The Journal of Culture 2/2015

Autor: Hana Horáková

Political and economic restructuring launched in Central and Eastern Europe after 1989 has had a substantial effect on the whole social reality of the countries, including their countryside. In Czechia, a particular impact was felt in small remote municipalities attractive for tourists, whose local authorities decided to replace a decline in traditional forms of living with a sector of services. A newly emerging rurality based predominantly on consumption involves different forms of land-use consumption, concerns over the environment, and a rise of new forms of international nature-based tourism whose aim is to meet the needs of urbanized and industrialized societies. One of the most significant transformational factors is the advent of so-called Dutch villages, located in a Czech „natural“ environment which include both Dutch second home ownership and recreational complexes. A case in point is Lipno nad Vltavou, a Dutch village par excellence, that has recently turned into a stage for vast recreational and tourist activities. The post-socialist ethnography of the Lipno community from an anthropological perspective will show how this large-scale tourist project is instrumental in commercialization, individualization and commoditization of the rural sources – landscape and community. It will reveal the nature of conflict over the rural sources perceived as a clash between a vision and practice of the neoliberal order, embodied by the key power agents (local political and entrepreneurial elites and the media) and the former, now peripheral perspective of using the countryside in a non-competitive way, stressing the compatibility of cultural and environmental practice, cherished by marginalized layers of the local population. The paper shows that preserving „valuable“ countryside could be achieved through community participation, which is, however, substantially aggravated by the adverse legacy of state socialism.

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Autor: Jan Prouza

West Africa belongs to the most problematic regions of the world concerning international security what is reflected not only by long-term concern for an emergence of “second Afghanistan” but recently also by fears of immense migration wave to Europe. It is obvious that situation in West Africa cannot be perceived only from traditional perspective of political-military security, but that it is necessary to deal with another sectors of security as well. The presented article is an attempt to do so and therefore is focused mostly on environmental sector which has far-reaching consequences on the security in general and which will probably become the crucial one in the near future.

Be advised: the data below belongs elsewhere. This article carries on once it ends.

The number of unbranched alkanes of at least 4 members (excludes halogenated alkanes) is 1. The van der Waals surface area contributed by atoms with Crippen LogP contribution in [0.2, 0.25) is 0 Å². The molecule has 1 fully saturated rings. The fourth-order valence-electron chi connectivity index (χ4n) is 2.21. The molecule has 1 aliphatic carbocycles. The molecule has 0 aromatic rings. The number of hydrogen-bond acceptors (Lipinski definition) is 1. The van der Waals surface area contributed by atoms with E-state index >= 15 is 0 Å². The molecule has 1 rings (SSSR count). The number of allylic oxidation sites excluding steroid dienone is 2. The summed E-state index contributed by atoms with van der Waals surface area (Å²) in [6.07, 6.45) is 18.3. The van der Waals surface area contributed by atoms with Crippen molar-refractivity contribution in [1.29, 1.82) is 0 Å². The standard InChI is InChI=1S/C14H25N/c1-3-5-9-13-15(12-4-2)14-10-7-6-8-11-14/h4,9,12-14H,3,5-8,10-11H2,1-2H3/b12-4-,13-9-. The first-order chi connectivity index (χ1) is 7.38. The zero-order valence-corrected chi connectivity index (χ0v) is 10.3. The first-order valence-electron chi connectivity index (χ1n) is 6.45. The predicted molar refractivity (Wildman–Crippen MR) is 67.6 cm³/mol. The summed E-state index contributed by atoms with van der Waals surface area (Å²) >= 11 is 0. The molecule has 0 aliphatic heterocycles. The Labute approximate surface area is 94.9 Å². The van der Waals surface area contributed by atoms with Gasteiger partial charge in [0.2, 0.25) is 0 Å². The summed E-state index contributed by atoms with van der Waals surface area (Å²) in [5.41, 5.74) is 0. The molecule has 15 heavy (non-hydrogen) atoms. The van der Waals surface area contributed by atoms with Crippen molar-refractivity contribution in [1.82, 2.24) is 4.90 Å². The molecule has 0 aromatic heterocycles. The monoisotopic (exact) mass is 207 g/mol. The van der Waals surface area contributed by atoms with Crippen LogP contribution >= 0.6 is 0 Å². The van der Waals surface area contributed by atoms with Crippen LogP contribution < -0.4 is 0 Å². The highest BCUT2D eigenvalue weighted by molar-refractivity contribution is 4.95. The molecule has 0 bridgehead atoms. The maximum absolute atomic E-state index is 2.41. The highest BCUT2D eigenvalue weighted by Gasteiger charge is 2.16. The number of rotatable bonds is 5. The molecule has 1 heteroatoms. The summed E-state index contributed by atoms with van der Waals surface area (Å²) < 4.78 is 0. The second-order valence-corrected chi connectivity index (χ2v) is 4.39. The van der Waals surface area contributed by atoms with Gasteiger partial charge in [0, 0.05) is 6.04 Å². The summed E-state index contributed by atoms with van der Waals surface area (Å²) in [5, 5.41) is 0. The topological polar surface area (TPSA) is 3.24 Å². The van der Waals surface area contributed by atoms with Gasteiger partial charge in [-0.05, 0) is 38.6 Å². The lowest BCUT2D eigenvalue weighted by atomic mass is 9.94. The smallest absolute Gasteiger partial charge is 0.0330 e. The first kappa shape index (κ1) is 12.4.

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Autor: Thomas Hylland Eriksen

The present era, which can rightly be labelled the Anthropocene, is often characterised by references to global crises or challenges facing humanity as a whole today. In this paper, I argue that the metaphor of overheating can be a useful common denominator to the main crises of globalisation, as it calls attention to accelerated change and a heightened level of activity in the realms of economy, environmental change and communication; and one may similarly, metaphorically, speak of the quest for shared traffic rules on a global roadmap where traffic is growing by the minute. Anthropologists and other social scientists are in a unique position to make sense of the current global situation. It is crucial to understand local life-worlds and cultural diversity in order to come to terms with the overheated global situation in a constructive way.

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Autor: Zdenka Sokolíčková

Human society is going through several dynamic changes that are difficult for individuals to adapt to for their speed and complexity. Processes such as migration, globalization and homogenization often have negative impacts in the sphere of culture, economy and ecology, and the task for humanities including cultural anthropology is to comprehend the current situation of people and their world. The text inquires upon the question to which extent the inherent link between culture and nature might work as a foundation for communication among otherwise different societies. It also asks about the importance of global anthropological research in local communities and the philosophical, anthropological and partialy also ethical perspective that may enlighten the essence of contemporary issues.